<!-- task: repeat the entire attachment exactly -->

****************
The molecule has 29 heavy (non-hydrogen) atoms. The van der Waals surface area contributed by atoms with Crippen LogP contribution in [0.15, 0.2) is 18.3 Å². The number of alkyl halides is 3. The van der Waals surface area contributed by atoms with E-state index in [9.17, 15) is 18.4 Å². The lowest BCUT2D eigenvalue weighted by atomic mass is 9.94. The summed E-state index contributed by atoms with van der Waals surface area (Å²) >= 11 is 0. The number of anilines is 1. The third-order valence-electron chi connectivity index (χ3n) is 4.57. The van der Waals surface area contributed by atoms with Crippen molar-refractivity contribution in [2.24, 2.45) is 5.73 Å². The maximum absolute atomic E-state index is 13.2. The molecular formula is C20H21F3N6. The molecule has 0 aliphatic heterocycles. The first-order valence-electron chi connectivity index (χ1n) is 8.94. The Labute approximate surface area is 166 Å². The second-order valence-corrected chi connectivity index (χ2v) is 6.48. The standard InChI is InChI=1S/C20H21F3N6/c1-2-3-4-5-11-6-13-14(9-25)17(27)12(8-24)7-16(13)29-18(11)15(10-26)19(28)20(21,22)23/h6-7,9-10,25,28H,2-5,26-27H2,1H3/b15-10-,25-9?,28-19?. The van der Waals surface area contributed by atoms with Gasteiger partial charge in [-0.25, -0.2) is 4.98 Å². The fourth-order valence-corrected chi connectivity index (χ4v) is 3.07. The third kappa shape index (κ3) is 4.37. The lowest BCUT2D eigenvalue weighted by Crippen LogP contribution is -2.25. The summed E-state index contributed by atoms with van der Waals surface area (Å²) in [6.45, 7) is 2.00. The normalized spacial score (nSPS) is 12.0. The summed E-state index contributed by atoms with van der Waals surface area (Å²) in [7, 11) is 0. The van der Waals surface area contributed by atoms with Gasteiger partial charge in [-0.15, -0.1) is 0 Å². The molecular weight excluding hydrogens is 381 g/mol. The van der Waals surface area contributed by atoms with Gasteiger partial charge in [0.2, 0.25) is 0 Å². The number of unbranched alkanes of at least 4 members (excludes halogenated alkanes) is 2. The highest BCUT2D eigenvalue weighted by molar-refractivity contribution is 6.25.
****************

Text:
The molecule has 29 heavy (non-hydrogen) atoms. The van der Waals surface area contributed by atoms with Crippen LogP contribution in [0.15, 0.2) is 18.3 Å². The number of alkyl halides is 3. The van der Waals surface area contributed by atoms with E-state index in [9.17, 15) is 18.4 Å². The lowest BCUT2D eigenvalue weighted by atomic mass is 9.94. The summed E-state index contributed by atoms with van der Waals surface area (Å²) >= 11 is 0. The number of anilines is 1. The third-order valence-electron chi connectivity index (χ3n) is 4.57. The van der Waals surface area contributed by atoms with Crippen molar-refractivity contribution in [2.24, 2.45) is 5.73 Å². The maximum absolute atomic E-state index is 13.2. The molecular formula is C20H21F3N6. The molecule has 0 aliphatic heterocycles. The first-order valence-electron chi connectivity index (χ1n) is 8.94. The Labute approximate surface area is 166 Å². The second-order valence-corrected chi connectivity index (χ2v) is 6.48. The standard InChI is InChI=1S/C20H21F3N6/c1-2-3-4-5-11-6-13-14(9-25)17(27)12(8-24)7-16(13)29-18(11)15(10-26)19(28)20(21,22)23/h6-7,9-10,25,28H,2-5,26-27H2,1H3/b15-10-,25-9?,28-19?. The van der Waals surface area contributed by atoms with Gasteiger partial charge in [-0.25, -0.2) is 4.98 Å². The fourth-order valence-corrected chi connectivity index (χ4v) is 3.07. The third kappa shape index (κ3) is 4.37. The lowest BCUT2D eigenvalue weighted by Crippen LogP contribution is -2.25. The summed E-state index contributed by atoms with van der Waals surface area (Å²) in [6.45, 7) is 2.00. The normalized spacial score (nSPS) is 12.0. The summed E-state index contributed by atoms with van der Waals surface area (Å²) in [7, 11) is 0. The van der Waals surface area contributed by atoms with Gasteiger partial charge in [-0.15, -0.1) is 0 Å². The molecular weight excluding hydrogens is 381 g/mol. The van der Waals surface area contributed by atoms with Gasteiger partial charge in [0.2, 0.25) is 0 Å². The number of unbranched alkanes of at least 4 members (excludes halogenated alkanes) is 2. The highest BCUT2D eigenvalue weighted by molar-refractivity contribution is 6.25.